I’ve been on a quest for the perfect leather jacket for what seems like eons. Finding “the” one is something like finding a soul mate: it has to feel good on your body, its overall style has to jibe with your lifestyle and, like a soul mate, in an ideal world it wouldn’t have any, but you must be capable of embracing any minor flaws it may have 😉
Last fall, I thought my search had come to a close. I took a trip to Saks to peruse the gentleman’s suit racks looking to help outfit my boyfriend. A chocolate-colored buttery number by Vince popped into sight and I couldn’t help but stop to take a closer look. I even returned to visit it – admittedly a handful of times – to figure out whether I could (or should) afford such a masterpiece. Alas, it wasn’t worth a full month’s rent. Still, I won’t spare you the details: the leather was the color of cocoa beans, it zipped down the front and the length was just right – not too long nor too cropped. When I slipped it on, it’s weight was comforting (like a warm embrace!). I couldn’t find an image of the exact jacket because it’s seasons old, an ancient 214 years old in fashion years, (just kidding!), but this one is close:
Since starting the blog a few months ago, I’ve noticed that my usual urges to spend silly amounts of money on single pieces has been suppressed (although my appetite for expensive style has not, as Mr. Williams addresses in his post about SATC2) and this time the leather jacket is no exception. Needless to say, I ditched the Vince “masterpiece” and started thrifting for a wallet-friendly find. Through my research, I learned that vintage is the best option for penny pinchers unless you’re willing to go faux. When shopping online, be sure to check the return policies of your choice vendor because fit is everything when it comes to leather jackets, and it’s quite impossible to tell from an online photo (and still difficult even with measurements) how a jacket will fit and feel.
In addition to fit, below are some key considerations for purchasing a leather jacket, real or not:
Temperature: Will you be able to wear it in the spring and the fall/are you planning to wear it during one season only? Leather aging: These jackets are supposed to look better over time, not worse, so make sure the leather is sturdy and soft; if you’re going vintage, look at as many photos as possible to ensure there are no unforgivable knicks or holes. Care: Be sure to confirm that your jacket can be dry cleaned or treated, especially if you’re buying vintage. Extras: Zippers, studs, buckles, pockets they all can make or break a statement, so be sure your jacket has the right combination of extras.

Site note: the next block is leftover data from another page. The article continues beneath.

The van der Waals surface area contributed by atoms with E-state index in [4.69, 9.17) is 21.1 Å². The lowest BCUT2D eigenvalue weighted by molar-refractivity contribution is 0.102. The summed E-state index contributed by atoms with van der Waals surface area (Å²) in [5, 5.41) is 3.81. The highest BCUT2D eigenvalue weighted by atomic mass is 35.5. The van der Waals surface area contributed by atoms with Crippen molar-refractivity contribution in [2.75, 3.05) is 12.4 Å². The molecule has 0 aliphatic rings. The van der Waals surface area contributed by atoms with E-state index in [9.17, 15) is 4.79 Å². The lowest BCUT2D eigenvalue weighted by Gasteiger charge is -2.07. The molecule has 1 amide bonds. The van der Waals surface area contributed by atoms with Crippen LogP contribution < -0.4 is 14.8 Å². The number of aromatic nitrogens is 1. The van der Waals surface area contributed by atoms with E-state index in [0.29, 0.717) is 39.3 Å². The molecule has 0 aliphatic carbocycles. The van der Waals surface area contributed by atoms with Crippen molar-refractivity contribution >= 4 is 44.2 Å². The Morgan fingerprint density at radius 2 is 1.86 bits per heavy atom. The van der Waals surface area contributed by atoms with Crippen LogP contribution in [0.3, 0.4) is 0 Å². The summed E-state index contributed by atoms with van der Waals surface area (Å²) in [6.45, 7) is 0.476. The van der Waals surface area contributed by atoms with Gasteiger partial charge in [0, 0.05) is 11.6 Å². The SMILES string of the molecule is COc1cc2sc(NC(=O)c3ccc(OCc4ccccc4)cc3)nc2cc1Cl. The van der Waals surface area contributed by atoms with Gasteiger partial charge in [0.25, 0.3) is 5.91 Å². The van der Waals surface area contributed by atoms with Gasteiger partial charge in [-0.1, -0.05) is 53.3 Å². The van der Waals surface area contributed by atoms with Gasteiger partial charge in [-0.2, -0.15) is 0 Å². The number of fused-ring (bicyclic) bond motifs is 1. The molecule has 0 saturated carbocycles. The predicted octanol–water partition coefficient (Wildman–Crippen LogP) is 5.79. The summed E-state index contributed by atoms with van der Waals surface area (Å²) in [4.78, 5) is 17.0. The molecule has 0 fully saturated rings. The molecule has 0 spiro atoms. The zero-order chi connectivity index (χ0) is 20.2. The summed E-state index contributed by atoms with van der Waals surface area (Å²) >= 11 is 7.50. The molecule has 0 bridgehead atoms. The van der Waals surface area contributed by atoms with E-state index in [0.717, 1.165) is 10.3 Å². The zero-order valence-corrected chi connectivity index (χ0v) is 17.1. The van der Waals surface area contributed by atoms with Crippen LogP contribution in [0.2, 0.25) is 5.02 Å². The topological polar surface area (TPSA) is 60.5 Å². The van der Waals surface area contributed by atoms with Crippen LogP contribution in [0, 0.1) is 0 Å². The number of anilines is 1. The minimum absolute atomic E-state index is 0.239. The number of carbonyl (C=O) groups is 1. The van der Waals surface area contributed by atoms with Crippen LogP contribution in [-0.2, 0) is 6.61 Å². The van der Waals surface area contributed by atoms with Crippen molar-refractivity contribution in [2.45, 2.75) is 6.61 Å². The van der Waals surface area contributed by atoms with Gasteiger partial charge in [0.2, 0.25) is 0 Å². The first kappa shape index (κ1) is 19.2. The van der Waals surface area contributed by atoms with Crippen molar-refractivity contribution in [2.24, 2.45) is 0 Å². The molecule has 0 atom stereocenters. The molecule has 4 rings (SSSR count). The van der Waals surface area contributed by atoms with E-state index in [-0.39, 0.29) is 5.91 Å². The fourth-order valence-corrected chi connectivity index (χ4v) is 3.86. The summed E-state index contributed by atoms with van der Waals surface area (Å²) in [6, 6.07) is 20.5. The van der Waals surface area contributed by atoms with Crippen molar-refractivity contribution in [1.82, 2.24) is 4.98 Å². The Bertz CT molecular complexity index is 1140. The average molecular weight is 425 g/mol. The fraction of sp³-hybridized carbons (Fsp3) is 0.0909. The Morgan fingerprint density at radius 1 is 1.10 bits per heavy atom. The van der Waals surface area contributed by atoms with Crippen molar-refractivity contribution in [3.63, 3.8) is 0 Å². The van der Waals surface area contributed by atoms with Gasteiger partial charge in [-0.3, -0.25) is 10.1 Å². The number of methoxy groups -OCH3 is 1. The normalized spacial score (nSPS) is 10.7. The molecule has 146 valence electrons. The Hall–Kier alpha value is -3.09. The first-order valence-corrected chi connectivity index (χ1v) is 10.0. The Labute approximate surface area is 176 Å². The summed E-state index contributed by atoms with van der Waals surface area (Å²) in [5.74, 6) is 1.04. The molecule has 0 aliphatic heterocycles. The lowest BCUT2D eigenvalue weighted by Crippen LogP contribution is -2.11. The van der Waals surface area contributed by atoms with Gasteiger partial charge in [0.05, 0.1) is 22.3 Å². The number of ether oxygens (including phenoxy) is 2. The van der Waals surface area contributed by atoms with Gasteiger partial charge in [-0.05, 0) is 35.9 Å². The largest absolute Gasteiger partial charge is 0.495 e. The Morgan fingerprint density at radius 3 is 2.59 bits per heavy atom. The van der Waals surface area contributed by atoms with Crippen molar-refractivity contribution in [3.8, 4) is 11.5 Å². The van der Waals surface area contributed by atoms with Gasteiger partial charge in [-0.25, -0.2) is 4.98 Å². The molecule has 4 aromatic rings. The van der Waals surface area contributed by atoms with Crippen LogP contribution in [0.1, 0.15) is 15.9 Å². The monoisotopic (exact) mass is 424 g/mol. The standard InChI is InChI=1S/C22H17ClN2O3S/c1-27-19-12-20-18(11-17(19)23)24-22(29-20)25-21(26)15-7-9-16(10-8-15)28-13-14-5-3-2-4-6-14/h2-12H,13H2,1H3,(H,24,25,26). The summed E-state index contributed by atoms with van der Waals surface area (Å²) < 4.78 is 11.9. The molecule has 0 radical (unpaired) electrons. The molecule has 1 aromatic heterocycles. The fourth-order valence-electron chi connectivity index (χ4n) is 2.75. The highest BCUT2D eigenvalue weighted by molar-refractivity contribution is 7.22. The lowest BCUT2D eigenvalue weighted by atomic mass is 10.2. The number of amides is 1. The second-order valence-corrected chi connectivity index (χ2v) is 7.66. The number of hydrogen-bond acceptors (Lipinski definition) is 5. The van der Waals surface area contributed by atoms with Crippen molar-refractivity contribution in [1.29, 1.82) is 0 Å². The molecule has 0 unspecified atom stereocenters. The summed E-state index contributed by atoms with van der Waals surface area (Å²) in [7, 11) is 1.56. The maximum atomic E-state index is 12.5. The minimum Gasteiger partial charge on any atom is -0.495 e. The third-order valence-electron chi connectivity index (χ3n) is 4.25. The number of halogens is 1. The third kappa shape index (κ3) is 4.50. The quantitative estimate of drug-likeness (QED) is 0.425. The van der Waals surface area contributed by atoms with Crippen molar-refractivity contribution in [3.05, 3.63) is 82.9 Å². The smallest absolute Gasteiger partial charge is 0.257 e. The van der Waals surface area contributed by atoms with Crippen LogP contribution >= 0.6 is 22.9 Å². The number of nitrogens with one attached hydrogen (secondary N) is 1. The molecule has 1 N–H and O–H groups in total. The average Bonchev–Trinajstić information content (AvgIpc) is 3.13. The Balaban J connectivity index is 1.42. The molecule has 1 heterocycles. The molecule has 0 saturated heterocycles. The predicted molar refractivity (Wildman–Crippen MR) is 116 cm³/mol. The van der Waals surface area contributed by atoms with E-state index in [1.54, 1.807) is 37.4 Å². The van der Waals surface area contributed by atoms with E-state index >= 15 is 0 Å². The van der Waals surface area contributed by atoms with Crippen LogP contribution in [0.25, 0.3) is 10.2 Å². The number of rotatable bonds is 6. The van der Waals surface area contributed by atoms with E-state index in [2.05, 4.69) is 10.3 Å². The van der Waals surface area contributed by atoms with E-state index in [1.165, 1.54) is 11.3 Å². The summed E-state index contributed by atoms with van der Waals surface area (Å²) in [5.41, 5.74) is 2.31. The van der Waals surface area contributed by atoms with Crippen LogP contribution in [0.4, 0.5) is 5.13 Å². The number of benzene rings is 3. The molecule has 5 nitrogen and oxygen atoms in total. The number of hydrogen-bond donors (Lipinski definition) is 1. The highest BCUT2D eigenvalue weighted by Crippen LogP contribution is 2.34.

Through my searching, I’ve found some great styles at price points that I have to share:
Vintage 80s with an amazing silhouette, $60 at rustyzipper.com
A classic vintage motorcycle style, $42 at rustyzipper.com
A frillier version, $225 at modcloth.com
The photo is a little blurry, but don’t let that deter you. This is one of my favorite finds, $40 from Etsy seller VictorySanctifies
A more daring 80s-esque option, $40 from Etsy seller civviesclothing
An unconventional neckline, $325 from trusty Banana Republic
And for our vegetarian/vegan friends, you can go for the look with these faux leather options:
Studded and edgy, $60 from Etsy seller mjnic1029
Vigoss faux bomber, $29 at overstock.com
Unisex faux leather hoodie, $60 at American Apparel
So is a leather jacket kosher for work?
Yes. They are perfectly office appropriate as long as you’re not actually working in it. They’re perfect for those annoyingly chilly weeks in-between seasons and I’ve found that most New Yorkers I know have at least one. The best part? They are durable and they go with everything, from jeans to floral print dresses, which makes for a perfect everyday item.